The only thing necessary for the triumph of evil is for good men to do nothing -- Edmund Burke

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Decoration Day

Michael R. Bowen, MD

The Basics

Michael R. Bowen, MD

mbowen@americasvoices.org       
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"War is an ugly thing, but not the ugliest of things.  The decayed and degraded state of moral and patriotic feelings which thinks that nothing is worth war is worse.  A man who has nothing for which he is willing to fight, nothing which is more important than his own personal safety, is a miserable creature and has no chance of being free unless made and kept so by the exertions of better men than himself."
-- John Stuart Mill (1806-1873), English empiricist philosopher and social reformer (On Liberty, Principles of Political Economy, Utilitarianism)

May 27, 2003


That was the old name for today's Memorial Day:  the day we went to decorate the graves of our war dead.  Flowers and flags and marching bands are always appropriate, but to my mind the finest decorations ever laid by the stones of the fallen have been black and white:  the printed words of those who've been there.  War has always figured large in great literature, but some of the best reflections have come from ordinary veterans.  Once, on one of those days when a family decides to organize the drawers full of old pictures, my father came across a photo of himself and two buddies.  Seated on a couch, fresh back from fighting the Japanese and still in their uniforms, they look steadily back at the camera without smiling.  "Look at that, Michael.  Like something from Garcia Lorca -- 'Sad, infinite eyes, like newborn beasts of burden'."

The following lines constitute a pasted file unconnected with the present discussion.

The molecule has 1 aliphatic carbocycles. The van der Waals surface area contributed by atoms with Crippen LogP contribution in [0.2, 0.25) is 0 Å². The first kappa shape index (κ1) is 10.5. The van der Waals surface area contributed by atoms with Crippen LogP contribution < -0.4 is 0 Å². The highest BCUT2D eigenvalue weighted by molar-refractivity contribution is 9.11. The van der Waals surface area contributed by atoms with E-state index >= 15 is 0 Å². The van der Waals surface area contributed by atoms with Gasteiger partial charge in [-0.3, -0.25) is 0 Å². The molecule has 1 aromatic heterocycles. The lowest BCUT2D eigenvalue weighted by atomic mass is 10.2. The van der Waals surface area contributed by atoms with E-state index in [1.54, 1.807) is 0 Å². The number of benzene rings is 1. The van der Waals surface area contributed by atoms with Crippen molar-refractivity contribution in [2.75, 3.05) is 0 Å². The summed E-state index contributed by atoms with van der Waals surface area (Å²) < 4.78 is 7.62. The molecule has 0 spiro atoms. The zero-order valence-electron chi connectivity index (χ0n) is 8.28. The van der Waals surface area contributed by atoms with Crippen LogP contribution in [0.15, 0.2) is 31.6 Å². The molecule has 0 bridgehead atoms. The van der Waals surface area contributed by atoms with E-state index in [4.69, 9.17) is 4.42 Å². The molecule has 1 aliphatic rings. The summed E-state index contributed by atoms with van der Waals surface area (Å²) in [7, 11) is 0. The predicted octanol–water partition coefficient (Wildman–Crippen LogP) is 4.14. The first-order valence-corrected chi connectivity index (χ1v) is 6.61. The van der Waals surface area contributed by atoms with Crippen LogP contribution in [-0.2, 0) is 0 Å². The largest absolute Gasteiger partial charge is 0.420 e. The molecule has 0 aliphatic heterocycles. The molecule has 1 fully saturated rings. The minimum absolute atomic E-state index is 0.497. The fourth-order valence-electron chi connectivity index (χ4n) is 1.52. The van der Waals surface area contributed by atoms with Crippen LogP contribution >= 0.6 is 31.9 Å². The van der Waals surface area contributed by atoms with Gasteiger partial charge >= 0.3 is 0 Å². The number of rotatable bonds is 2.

War has produced sublime prose.  Hemingway's A Farewell To Arms and Soldier's Home, Erich Maria Remarque's All Quiet On The Western Front, Steven Crane's Red Badge Of Courage, Robert Graves' Goodbye To All That:  all should be required reading for pacifist and hawk alike.  But the best memorials have come in poems written by ordinary soldiers:

If I should die, think only this of me:

That there's some corner of a foreign field

That is forever England..........     (Rupert Brooke)

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Ye smug-faced crowds with kindling eye

Who cheer as soldier-lads march by,

Sneak home, and pray you'll never know

The Hell where youth and laughter go.     (Siegfried Sassoon)

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Well is thy war begun;

Endure, be strong and strive;

But think not, O my son,

To save thy soul alive.     (A.E. Housman)

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And one of the most heartbreaking war poems I've ever read, this one also from Housman:

I did not lose my heart in summer's even,

When roses to the moonrise burst apart:

When plumes were under heel and lead was flying,

In blood and smoke and flame I lost my heart.

 

I lost it to a soldier and a foeman,

A chap that did not kill me, but he tried;

That took the saber straight and took it striking,

And laughed and kissed his hand to me, and died.     (A.E. Housman)

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Housman reminds us of what we should remember today:  "All gave some, and some gave All".  Let's always keep in mind the ones for whom the world ended as they struggled in our defense.  And let's not forget the ones who came home, but left a piece of their souls on the battlefield.

 

Copyright Copyright 2020 by Michael R. Bowen, MD & America's Voices, Inc.  All rights reserved.
Dr. Michael Bowen, a former Naval officer, has a private medical practice in Wolfeboro, New Hampshire.  He writes the weekly column
"The Basics" and the occasional guest column "Mixed Reviews" for America's Voices, a conservative political opinion and educational web site.  His columns also appear in other popular Internet sites, including Opinionet.com and Enterstageright.com.  E-mail Dr. Bowen at mbowen@americasvoices.org.

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